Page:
Do desperate times call for desperate measures? Strategic responses to regulatory punctuations in the Mexican banking industry, 1991-2004

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2009-06-02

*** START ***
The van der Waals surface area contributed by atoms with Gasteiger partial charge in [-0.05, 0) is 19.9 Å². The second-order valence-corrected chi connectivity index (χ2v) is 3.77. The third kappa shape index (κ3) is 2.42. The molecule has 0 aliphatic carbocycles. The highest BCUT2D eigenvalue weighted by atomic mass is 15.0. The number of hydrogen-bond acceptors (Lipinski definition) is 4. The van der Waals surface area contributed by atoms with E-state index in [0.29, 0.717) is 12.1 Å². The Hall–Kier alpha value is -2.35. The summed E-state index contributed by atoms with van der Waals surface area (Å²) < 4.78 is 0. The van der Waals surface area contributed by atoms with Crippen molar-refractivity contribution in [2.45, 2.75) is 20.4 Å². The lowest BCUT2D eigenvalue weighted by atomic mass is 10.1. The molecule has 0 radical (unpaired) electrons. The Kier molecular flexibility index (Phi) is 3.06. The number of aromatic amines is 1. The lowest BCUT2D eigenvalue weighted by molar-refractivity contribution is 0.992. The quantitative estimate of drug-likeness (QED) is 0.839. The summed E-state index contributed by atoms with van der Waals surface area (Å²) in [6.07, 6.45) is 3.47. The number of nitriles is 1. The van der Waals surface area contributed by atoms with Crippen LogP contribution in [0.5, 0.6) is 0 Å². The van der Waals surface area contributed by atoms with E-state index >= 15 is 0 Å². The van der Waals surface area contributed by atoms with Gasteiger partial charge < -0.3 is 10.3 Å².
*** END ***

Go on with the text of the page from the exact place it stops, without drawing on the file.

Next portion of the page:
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Drawing insights from liability of foreignness, the punctuated equilibrium model and the resource-based view, this dissertation develops an integrated model to identify the successful strategies and characteristics of both domestic and foreign firms operating in emerging markets, affected by regulatory punctuations. Accordingly, three research questions are addressed: Why are some foreign firms more likely to survive than other foreign firms? Why are some domestic firms more likely to survive than other domestic firms? Are there any similarities between successful foreign firms and successful domestic firms? Using event-history methodologies and the Mexican banking industry as the unit of analysis, this dissertation shows the following results: Foreign firms (banks) from countries with stronger commercial ties to Mexico (the focal emerging market), were less likely to exit the banking industry. Also, the likelihood of exiting the industry, by a foreign firm, was negatively related to domestic firm (bank) acquisitions. For the domestic firms (banks), there was a positive relationship between international diversification and firm survival and a negative relationship between aggressive (loan) growth and firm survival. Also, marginal support was found about the positive relationship between ?grupo? affiliation and firm survival. This research contributes to the extant literature by extending current theories when considering the effect of radical change. For instance, while punctuated equilibrium provides a good ?environmental? explanation about a firm?s need to adapt to radical change, it does not suggest how firms should adapt to this change. However, by providing an explanation on how firms suppose to adapt to this radical change, this dissertation had expanded the theoretical implication of the punctuated equilibrium model. Similarly, the present dissertation provides a theoretical extension to liability of foreignness by finding that not all foreign firms face the same liability of foreignness. Lastly, the resource-based view is also extended by this dissertation research, as it is found to have implications for emerging markets firms that are different from foreign developed market firms.

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